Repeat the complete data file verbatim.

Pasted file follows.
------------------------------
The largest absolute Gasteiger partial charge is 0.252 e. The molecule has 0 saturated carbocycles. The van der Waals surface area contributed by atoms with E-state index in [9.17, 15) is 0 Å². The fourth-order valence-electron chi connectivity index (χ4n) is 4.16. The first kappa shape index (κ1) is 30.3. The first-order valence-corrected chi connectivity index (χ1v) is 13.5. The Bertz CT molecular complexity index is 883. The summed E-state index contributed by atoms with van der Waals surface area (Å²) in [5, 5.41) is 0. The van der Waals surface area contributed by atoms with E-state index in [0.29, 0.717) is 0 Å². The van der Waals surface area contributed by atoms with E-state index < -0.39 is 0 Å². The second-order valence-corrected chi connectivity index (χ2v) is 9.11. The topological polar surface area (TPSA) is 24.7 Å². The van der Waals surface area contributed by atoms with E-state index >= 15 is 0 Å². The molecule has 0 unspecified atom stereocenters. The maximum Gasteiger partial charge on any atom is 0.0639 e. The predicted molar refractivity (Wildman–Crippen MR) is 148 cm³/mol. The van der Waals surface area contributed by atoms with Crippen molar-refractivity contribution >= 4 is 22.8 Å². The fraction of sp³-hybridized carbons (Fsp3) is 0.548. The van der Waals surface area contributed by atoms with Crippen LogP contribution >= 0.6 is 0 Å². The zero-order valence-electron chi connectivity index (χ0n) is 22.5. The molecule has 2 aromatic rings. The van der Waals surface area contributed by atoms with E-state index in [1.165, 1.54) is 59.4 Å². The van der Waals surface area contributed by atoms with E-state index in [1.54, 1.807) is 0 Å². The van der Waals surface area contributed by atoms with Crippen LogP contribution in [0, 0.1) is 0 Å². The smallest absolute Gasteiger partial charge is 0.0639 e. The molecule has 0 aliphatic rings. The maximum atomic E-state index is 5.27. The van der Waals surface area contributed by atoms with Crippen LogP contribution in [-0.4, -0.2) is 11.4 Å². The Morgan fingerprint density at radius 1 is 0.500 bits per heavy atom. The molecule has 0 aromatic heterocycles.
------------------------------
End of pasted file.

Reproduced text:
The largest absolute Gasteiger partial charge is 0.252 e. The molecule has 0 saturated carbocycles. The van der Waals surface area contributed by atoms with E-state index in [9.17, 15) is 0 Å². The fourth-order valence-electron chi connectivity index (χ4n) is 4.16. The first kappa shape index (κ1) is 30.3. The first-order valence-corrected chi connectivity index (χ1v) is 13.5. The Bertz CT molecular complexity index is 883. The summed E-state index contributed by atoms with van der Waals surface area (Å²) in [5, 5.41) is 0. The van der Waals surface area contributed by atoms with E-state index in [0.29, 0.717) is 0 Å². The van der Waals surface area contributed by atoms with E-state index < -0.39 is 0 Å². The second-order valence-corrected chi connectivity index (χ2v) is 9.11. The topological polar surface area (TPSA) is 24.7 Å². The van der Waals surface area contributed by atoms with E-state index >= 15 is 0 Å². The molecule has 0 unspecified atom stereocenters. The maximum Gasteiger partial charge on any atom is 0.0639 e. The predicted molar refractivity (Wildman–Crippen MR) is 148 cm³/mol. The van der Waals surface area contributed by atoms with Crippen molar-refractivity contribution >= 4 is 22.8 Å². The fraction of sp³-hybridized carbons (Fsp3) is 0.548. The van der Waals surface area contributed by atoms with Crippen LogP contribution >= 0.6 is 0 Å². The zero-order valence-electron chi connectivity index (χ0n) is 22.5. The molecule has 2 aromatic rings. The van der Waals surface area contributed by atoms with E-state index in [1.165, 1.54) is 59.4 Å². The van der Waals surface area contributed by atoms with E-state index in [1.54, 1.807) is 0 Å². The van der Waals surface area contributed by atoms with Crippen LogP contribution in [0, 0.1) is 0 Å². The smallest absolute Gasteiger partial charge is 0.0639 e. The molecule has 0 aliphatic rings. The maximum atomic E-state index is 5.27. The van der Waals surface area contributed by atoms with Crippen LogP contribution in [-0.4, -0.2) is 11.4 Å². The Morgan fingerprint density at radius 1 is 0.500 bits per heavy atom. The molecule has 0 aromatic heterocycles.